Tuesday morning is always a day to which we look forward because it is the day when we normally meet up with friends in the Waitrose coffee bar. The day dawned bright and clear, although a trifle cold, but it was enough to lift the spirits after the gloom of yesterday. Sure enough, there was quite a gathering of the clans as there were three of our pre-pandemic friends gathered together in Waitrose together with Meg and myself. I think it is the case that when we gather it is always quite an uproarious occasion because I am generally telling a story or anecdote which is more true than untrue. Today I told a story that was essentially correct but I got some of the details badly wrong. It concerns a conversation with Madame De Gaulle whose command of English was rudimentary. I thought that the whole point of the story came in a BBC interview kept very much under wraps and only revealed on special occasions such as comical outclips played at Christmastime for example. But this is the full story with details I did not know but in many ways it makes it even funnier. I got the whole story from an account of it accessible via Google and here it is.
The Queen’s quick-witted sense of humour once saved her from a potentially awkward situation with an important guest, a royal author revealed. According to Adam Helliker, Her Majesty, 93, was hosting Charles de Gaulle – the former French president – and his wife Madame Yvonne De Gaulle at Buckingham Palace back in April 1960 when the cheeky quip was made. A guest asked Madame de Gaulle what she was most looking forward to in her retirement, which was imminent. With great elaboration (as she didn’t speak much English) she replied: ‘A penis.’ An awkward silence ensued for some time, until the Queen herself came to the rescue, and she said with a broad grin: ‘Ah, happiness.’
Our little group do not just meet for a coffee but we supply a little mutual support to each other. Three of us have partners suffering from dementia, two at home and one in residential care. We exchange little stories and hopefully, some helpful tips with each other but in the main we just enjoy a good laugh with each other. I think we are all agreed that the point in the day when we require most help is late in the day, getting our respective partners to bed and this is precisely the point at which we have to manage on our own and just get on with it. Occasionally some of us meet up on a Friday as well as a Tuesday so that is another day to which to look forward. We then had to do a bit of shopping from the supermarket shelves and then race home so that I could get ready for my Pilates class. It was still a beautiful day in which to walk down and to walk back to town and my Pilates class went well. Then after lunch, as the weather was fine, I intended to get the lawns mowed but it was not to be. Meg had another of her little falls and I found her on the kitchen floor after I had taken our post-prandial coffees into our lounge. After I had hoisted Meg up from the floor (not easy these days as I am a but worried about putting my back out which would be all too easy), I judged that I had better not leave her whilst I did this outside job so I shall just have to squeeze it in at some other time – perhaps tomorrow morning when Meg might be somewhat more stable.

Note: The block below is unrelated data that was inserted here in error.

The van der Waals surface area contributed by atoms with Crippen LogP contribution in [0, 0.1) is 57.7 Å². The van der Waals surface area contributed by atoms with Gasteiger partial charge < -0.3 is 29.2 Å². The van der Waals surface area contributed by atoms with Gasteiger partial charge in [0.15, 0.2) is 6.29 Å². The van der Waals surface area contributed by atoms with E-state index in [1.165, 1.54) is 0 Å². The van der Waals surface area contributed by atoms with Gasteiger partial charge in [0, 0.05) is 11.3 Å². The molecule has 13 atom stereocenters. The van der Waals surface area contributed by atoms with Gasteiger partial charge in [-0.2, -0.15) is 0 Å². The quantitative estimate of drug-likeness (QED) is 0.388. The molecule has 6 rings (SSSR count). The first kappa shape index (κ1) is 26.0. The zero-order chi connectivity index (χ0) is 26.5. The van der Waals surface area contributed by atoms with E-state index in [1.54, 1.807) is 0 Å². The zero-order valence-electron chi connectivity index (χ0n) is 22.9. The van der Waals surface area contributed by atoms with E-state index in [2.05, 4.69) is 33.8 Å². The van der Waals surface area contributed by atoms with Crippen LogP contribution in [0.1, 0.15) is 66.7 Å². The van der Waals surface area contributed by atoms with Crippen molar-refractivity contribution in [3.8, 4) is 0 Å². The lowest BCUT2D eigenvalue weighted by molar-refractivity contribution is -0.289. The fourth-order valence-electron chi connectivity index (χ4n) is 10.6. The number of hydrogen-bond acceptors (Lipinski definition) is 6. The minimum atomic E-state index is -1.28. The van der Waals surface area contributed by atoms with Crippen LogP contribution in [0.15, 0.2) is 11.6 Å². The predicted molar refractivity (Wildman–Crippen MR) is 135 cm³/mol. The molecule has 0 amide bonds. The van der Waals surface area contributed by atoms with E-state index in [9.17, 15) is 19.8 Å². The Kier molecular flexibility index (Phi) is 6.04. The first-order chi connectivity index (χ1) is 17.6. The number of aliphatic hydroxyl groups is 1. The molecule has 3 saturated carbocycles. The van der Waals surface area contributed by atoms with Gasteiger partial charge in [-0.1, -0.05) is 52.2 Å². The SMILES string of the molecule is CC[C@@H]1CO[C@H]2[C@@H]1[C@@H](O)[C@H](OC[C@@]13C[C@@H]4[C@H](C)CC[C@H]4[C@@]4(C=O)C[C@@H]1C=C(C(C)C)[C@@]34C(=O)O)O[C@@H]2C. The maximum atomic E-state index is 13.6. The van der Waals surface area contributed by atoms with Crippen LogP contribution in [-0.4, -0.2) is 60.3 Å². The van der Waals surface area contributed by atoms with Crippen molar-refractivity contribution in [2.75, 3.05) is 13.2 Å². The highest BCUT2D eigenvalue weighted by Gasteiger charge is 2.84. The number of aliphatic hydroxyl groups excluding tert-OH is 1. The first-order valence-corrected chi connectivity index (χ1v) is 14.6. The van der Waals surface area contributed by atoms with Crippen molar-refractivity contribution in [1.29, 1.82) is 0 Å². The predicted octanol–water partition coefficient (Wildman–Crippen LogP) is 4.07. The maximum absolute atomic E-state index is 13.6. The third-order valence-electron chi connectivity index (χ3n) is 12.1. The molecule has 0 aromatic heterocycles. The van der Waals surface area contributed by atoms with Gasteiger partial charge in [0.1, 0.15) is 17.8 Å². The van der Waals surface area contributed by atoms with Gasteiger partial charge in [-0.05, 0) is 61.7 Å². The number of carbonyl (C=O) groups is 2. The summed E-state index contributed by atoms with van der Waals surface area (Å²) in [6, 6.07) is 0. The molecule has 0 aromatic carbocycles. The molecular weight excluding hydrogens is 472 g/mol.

There is a massive political scandal of sorts just waiting in the wings. According to Sky News, hundreds of thousands of people could be denied their right to vote unless new compulsory voter ID rules are delayed, a former Conservative cabinet minister has warned. Raising the alarm about the impact of forcing voters to produce ID in England for the first time at May’s local elections, Tory grandee David Davis urged the government to pause, or risk disenfranchising the poor and elderly. The former cabinet minister told Sky News that the uptake of free photo ID among those who do not already have one – such as a driver’s licence, a blue badge or a passport – was worryingly low. The government’s own data shows just over 48,000 people have registered online in the past two months, compared to estimates of between 925,000 and 3.5 million people without existing ID. ‘The system they put in place to deal with the problem of those with no ID has not worked,’ he said. The government is arguing that photo ID will have to be produced in the local elections due to take place in early May. But this is a ‘solution’ to a problem that does not exist because the amount of fraud associated with ‘personnation’ is incredibly low – at the rate of about 1 or 2 people in each election. But the government has been told repeatedly that there will be a massive detrimental effect upon those who do not have, and have not needed to have, photo ID such as some of the elderly, the poor, the disabled, ethnic minorites and the like. In short, this is rather like the trick that the Republicans in the US used to suppress the effect of the black vote and to swing things their way in tight elections.